Physics 103 : Fall 2005
The figure below shows a physicists’ stylization of a bar (shown in black) subject to four forces: F1and F2, forces supporting it near its two ends; mg, its weight; and Mg, a force due to a mass M hanging from it.
The lever arms for these forces are also indicated, as measured from the position where F1 acts. Notice that this position is close to the end of the bar, but not exactly at the end. It is assumed that the lever arm for mg is L/2: that is not necessarily true, and could be tested experimentally. The lever arm for Mg is called x, because this is variable: the mass M can be moved along the bar to different positions x.
The forces F1 and F2 are applied by spring scales, and hence can be read off the apparatus. The position x of the mass M can also be read off the bar (a meter stick, conveniently). Thus one can easily measure F1, F2, and x and see what their relationships are. It turns out that both F1 and F2 are linearly related to x, and therefore F1 is also linearly related to F2. Verify this experimentally, using Excel to do plots and fits. Look at F1 vs x, F2 vs x, and F1 vs F2.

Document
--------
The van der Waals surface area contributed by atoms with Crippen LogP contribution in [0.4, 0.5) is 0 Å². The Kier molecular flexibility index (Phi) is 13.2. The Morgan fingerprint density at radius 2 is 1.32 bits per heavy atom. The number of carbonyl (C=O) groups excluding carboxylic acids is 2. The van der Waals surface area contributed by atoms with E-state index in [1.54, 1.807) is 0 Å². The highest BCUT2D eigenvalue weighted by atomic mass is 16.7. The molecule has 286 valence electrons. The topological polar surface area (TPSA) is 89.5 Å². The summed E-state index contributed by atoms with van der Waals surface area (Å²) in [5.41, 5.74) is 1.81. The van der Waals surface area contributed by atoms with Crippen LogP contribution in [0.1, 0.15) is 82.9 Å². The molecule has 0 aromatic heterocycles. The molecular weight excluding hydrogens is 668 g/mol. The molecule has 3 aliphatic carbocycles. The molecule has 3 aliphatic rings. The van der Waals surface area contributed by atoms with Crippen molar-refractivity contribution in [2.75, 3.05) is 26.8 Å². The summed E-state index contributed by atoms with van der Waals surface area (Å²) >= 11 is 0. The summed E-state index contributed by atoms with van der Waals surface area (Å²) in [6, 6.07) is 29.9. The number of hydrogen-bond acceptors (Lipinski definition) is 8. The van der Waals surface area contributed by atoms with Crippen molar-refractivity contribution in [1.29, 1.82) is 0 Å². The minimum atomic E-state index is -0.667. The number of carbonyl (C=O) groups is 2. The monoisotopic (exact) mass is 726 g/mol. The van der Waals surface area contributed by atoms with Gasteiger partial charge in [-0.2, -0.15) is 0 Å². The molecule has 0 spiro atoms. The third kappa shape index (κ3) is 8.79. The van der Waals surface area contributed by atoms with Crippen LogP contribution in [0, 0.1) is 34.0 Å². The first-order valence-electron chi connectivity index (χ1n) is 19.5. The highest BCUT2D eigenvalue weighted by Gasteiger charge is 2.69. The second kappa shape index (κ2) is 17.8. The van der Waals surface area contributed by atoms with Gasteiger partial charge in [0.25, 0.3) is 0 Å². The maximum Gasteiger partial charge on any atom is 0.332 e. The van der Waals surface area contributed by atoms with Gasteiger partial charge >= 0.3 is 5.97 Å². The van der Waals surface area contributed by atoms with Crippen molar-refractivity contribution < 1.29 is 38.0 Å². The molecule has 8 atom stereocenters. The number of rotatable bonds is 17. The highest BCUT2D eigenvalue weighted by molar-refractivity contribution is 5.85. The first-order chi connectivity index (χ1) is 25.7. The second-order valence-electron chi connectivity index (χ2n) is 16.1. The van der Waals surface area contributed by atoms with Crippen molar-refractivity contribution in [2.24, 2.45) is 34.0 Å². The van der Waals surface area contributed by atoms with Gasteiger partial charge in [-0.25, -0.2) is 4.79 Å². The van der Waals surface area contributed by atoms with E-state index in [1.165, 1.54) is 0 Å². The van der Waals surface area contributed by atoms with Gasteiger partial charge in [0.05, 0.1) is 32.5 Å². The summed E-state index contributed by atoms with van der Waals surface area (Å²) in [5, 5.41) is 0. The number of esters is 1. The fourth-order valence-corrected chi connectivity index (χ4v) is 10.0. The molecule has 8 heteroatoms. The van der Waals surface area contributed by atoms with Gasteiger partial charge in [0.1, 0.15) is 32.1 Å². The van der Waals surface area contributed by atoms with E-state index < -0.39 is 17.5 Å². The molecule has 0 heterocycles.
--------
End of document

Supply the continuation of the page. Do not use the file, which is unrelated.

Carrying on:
Why are these things linearly related, and what do the slopes and intercepts mean? Recall that we have a theory of this situation: the forces and torques should balance. In equations,
What is the relationship between this theory and your experimental results?
Use the theory to say what the slopes and intercepts of all three of your graphs mean. Put your theoretical considerations below (algebraically, with expository sentences saying what is meant), then use the next page (worksheet) to organize your data, sketch graphs, and make sense of numbers.